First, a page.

DIVNINE - Editorial



Author: Kevin Atienza
Tester: Kevin Atienza and Gedi Zheng
Editorialist: Kevin Atienza


String processing, divisibility rules


Turn a given number N into a multiple of 9 using a sequence of moves. The only allowed moves are to increment or decrement a digit by one, but you cannot increase a digit 9 or decrease a digit 0, and the resulting number must not contain any leading zeroes unless N has a single digit. (This means that a number can only have a leading zero if it is 0)

What is the minimum number of moves needed?


Let S be the sum of the digits of N, and let M be S \bmod 9. If N has more than one digit and S < 9, then the answer is 9 - M. Otherwise, the answer is \min(M, 9-M).


Before we answer the problem, let’s first discuss which numbers are divisible by 9.

Divisibility by 9

When is a number N divisible by 9? You might remember a really simple way of checking whether a number is divisible by 9:

A number x is divisible by 9 if and only if the sum of the digits of x is divisible by 9.

Let’s show why this is true. Actually, we’ll show the following stronger statement:

The remainder when x is divided by 9 is equal to the remainder when the sum of the digits of x is divided by 9.


Suppose the digits of x from most to least significant are x_{d-1}, x_{d-2}, \ldots, x_0, i.e.

x = x_0 + 10x_1 + 100x_2 + 1000x_3 + \cdots + 10^{d-1}x_{d-1}

The sum of digits of x, which we denote as S(x), is therefore

S(x) = x_0 + x_1 + x_2 + x_3 + \cdots + x_{d-1}

Now, x - S(x) is equal to the following:

x - S(x) = 9x_1 + 99x_2 + 999x_3 + \cdots + (10^{d-1} - 1)x_{d-1}

x - S(x) is clearly divisible by 9, but this can only happen if x and S(x) have the same remainder when divided by 9.

Computing the answer

The fact above actually allows us to quickly compute the remainder of N when divided by 9: N \bmod 9 is simply S(N) \bmod 9. But S(N) is easy to compute, and from the upper limit of N, we are sure that S(N) \le 9\cdot 10^5. Therefore, we can easily compute S(N) \bmod 9 with an additional step.

This is great, but how does this help us answer the question? Well, note that the only allowed operations are to increment or decrement a digit, and each operation increases or decreases the sum of digits by exactly one. This gives us a few observations:

  • If there are I increment operations and D decrement operations, then the resulting sum of digits is S(N) + I - D, and we want this to be divisible by 9.
  • An optimal sequence of operations contains only increment operations or only decrement operations. This is because each pair of increment and decrement operation cancels each other out in terms of the sum of digits.
  • If a sequence of operations consists purely of increment operations (i.e. D = 0), then I = (9 - S(N)) \bmod 9. (Note that this is always nonnegative)
  • If a sequence of operations consists purely of increment operations (i.e. I = 0), then D = S(N) \bmod 9.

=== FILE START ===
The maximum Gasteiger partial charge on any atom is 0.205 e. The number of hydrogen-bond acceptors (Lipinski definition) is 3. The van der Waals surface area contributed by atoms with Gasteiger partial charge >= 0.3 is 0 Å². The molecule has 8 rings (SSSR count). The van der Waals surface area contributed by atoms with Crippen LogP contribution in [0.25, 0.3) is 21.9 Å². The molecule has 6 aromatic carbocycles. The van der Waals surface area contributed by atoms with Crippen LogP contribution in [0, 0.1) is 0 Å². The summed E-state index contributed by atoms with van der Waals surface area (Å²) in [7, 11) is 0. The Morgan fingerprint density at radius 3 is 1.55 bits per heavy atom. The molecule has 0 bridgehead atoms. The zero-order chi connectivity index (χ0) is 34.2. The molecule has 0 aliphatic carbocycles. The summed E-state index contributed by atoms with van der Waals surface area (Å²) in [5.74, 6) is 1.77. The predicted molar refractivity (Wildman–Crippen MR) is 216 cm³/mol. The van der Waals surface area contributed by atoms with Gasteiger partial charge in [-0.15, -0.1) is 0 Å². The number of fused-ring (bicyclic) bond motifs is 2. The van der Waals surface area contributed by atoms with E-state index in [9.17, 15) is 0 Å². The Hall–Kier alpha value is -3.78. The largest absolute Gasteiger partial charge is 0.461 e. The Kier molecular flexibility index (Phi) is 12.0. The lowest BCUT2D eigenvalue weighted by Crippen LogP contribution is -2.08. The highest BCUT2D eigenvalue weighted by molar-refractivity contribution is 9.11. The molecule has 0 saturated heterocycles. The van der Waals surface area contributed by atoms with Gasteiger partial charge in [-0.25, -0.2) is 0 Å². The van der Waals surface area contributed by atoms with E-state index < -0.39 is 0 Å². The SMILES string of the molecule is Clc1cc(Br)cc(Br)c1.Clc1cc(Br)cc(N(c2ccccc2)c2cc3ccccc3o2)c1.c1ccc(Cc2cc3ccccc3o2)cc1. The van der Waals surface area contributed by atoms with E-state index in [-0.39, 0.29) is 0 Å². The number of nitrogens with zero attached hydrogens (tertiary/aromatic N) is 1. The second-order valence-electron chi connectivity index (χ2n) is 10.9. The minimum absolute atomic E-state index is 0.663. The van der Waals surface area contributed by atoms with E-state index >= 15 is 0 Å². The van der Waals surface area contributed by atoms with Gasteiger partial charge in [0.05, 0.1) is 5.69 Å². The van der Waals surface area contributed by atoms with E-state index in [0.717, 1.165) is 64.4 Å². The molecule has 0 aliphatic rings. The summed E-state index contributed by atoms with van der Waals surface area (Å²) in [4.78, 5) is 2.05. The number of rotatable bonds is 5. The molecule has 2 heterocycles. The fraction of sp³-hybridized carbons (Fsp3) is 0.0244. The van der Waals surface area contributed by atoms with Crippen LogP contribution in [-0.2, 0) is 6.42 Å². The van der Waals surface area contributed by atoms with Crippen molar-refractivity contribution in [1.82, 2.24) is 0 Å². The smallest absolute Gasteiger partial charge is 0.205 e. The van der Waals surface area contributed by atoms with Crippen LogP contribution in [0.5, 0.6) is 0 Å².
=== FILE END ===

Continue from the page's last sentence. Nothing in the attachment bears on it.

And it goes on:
Thus, our current answer is \min((9 - S(N)) \bmod 9, S(N) \bmod 9). But is this correct? Consider the following case:

N = 100000000012

We have S(N) = 4, so our “answer” is \min((9 - 4) \bmod 9, 4 \bmod 9) = \min(5, 4) = 4. However, we cannot decrement this number four times, because we are not allowed to introduce leading zeroes! How do we fix this?

Well, we can fix this by noting that we can only introduce leading zeroes by decrementing digits, and that we are only forced to introduce leading zeroes if the sum of the digits itself is less than 9. Therefore, our “adjusted” solution is the following:

\text{Answer} = \begin{cases} \min((9 - S(N)) \bmod 9, S(N) \bmod 9) & \text{if $S(N) \ge 9$} \\\ (9 - S(N)) \bmod 9 & \text{otherwise} \end{cases}

This solution now successfully gives the correct answer 5 for the N above.

But there is still a problem! Consider the case N = 1. The formula above gives the answer 8, but in fact we can decrement N to become 0 this time, because N has a single digit! Therefore, we need to adjust the above answer again:is the following:

\text{Answer} = \begin{cases} \min((9 - S(N)) \bmod 9, S(N) \bmod 9) & \text{if $S(N) \ge 9$ or $N$ has a single digit} \\\ (9 - S(N)) \bmod 9 & \text{otherwise} \end{cases}

Now that’s better!

What about incrementing? Will there ever be a case where we are required to increment so many digits that we run out of places to increment? The answer is no, because we only get stuck if the number consists purely of 9 digits, i.e. 99999999\ldots 999, but this number is divisible by 9, so we are guaranteed not to exceed this number!

Time Complexity:

O(D) = O(\log N), where D is the number of digits of N


Tester 1
Tester 2



int main()
int t;
int len=0;

{  char ch;
long long a;
    char c = 0;

//c = fgetc_unlocked(stdin);
c = getc(stdin);
a = 0;
a = a + c - ‘0’;
//c = fgetc_unlocked(stdin);
c = getc(stdin);



int q=a/9;
int add= (q+1)9-a;
int remove=a-q



whats the problem in this solution…

I think you did a very small mistake of mis understanding questions. See your output is wrong for single digit numbers . If input is given as 1 your output is 8 but it should be 1 because you can convert 1 to zero as it is a single digit number. And single digit numbers were allowed to be made 0

What should be the solution for say 79?
Shouldn’t it be 7?

You cannot increment 9 and so you can decrement 79 to reach 72 or you can decrement 9, 8 times and increase 7 by 1 to reach 81 again 7 operations in total.

With the above solution the answer will be 2

You can increment 7 by 2 to get 99…

int main()
int n,sum,i,count=0;
long int t=0;
int a[t];
if(count>1 && sum<9)
a[i-1] = sum%9;
a[i-1] = 9-sum%9;
return 0;
What is the problem with this?

import java.util.*;
public class Divisible
public static void main(String []args)
Scanner sc=new Scanner(System.in);
int n=sc.nextInt();
for(int i=0;i<n;i++)
String s=sc.next();
char a[]=s.toCharArray();
int ans=0;
for(char c:a)
int d=c;